While genuine anger is understandable initially, holding a grudge just to prove a point has to be the most mentally unproductive and emotionally draining activity one can undertake.  It does you no good, and it most certainly does not have an impact on your ‘enemy’ for long, if at all.

Think about it. How is holding a grudge beneficial to you?

I know people who are set on missing out on social activities, financial opportunities, and other pleasures of life simply because they’ve “got beef” with someone who has long forgotten all about them, or don’t even know there is a problem!

Don’t be that person!

Frankly speaking, this attitude toward forgiveness only makes sense to those who don’t have any. It’s petty and baseless and, usually, you’ll find the offenses were minor or occurred many years ago. 

How to get over it: To overcome this mindset, the best thing you can do is simply LET IT GO! Don’t waste anymore time and energy being upset with someone about something you honestly don’t care about just to prove a point.


Let’s say the offense you experienced just recently occurred and you are truly hurt. Let’s say the matter is so grave you believe your offender deserves to be punished!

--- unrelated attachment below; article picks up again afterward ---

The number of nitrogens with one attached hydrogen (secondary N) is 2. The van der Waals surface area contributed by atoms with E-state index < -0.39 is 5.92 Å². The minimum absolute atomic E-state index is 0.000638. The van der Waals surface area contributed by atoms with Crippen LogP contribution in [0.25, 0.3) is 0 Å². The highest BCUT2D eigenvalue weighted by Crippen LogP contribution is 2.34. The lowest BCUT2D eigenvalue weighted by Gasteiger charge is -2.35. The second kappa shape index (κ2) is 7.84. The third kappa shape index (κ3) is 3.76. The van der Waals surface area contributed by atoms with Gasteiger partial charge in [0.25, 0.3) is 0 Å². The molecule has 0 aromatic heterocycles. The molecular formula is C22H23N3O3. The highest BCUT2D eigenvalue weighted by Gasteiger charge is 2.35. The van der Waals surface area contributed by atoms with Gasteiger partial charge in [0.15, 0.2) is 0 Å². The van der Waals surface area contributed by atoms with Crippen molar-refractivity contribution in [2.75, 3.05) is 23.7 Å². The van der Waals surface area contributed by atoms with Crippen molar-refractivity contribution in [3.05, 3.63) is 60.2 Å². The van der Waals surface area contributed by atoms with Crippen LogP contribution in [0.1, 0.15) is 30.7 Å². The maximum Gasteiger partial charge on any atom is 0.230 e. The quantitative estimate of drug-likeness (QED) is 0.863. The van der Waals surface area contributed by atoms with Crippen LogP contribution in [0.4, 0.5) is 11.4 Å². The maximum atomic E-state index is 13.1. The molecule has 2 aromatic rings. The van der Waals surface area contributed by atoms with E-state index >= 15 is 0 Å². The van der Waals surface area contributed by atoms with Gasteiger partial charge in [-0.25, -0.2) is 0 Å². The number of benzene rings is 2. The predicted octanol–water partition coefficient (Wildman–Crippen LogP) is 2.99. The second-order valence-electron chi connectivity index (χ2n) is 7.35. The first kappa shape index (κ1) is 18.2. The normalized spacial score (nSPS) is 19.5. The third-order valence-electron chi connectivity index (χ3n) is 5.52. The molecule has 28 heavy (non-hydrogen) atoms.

To that I say, I wholeheartedly understand and your feelings are 100% valid.

Nonetheless, the Bible teaches us that while we are allowed to be angry, we do not have the right to act on it (Ephesians 4:26).  The Bible also teaches us not to return evil for evil but to, instead, turn the matter over to God (1 Peter 3:9; Romans 12:19). The world is tricky, though, because it justifies us in many instances and gives us permission to "pop off" and treat others as badly as we perceive they've treated us. But if we are to walk with God as He’s called us to, we've got to begin to see things from a higher vantage point. "Tit for tat" is, sadly, for the "basics" among us (see point one) because that's the easy way.

Yet, God calls us to take the high road at all times not because He doesn't think our anger is justified, but because He wants to have a clear path to render judgment.  When you stoop to your enemy's level, you get in the way and become equally deserving of whatever judgement the Lord (in His just way) deemed fit to render your antagonizer.  When you take matters into your own hands, it's an affront to God - as if to say you don't need His hands in your affairs. "Vengeance is mine," says the Lord, and I believe He says it for a reason. My mother always taught me that the Lord can deal with your enemy much better than you can. She even went on to say, “He'll get them back and will make sure you see it happen! You don’t even have to do nothin’!” (Certainly, my mom added a little oldskool Southern 'sugah' to the Word with that stance, but I have to admit that I’ve had several experiences that give her theory some merit. Just sayin'.)

[God] wants to have a clear path to render judgement. When you stoop to your enemy’s level, you get in the way and become equally deserving of whatever judgement the Lord (in His just way) deemed fit to render your antagonizer.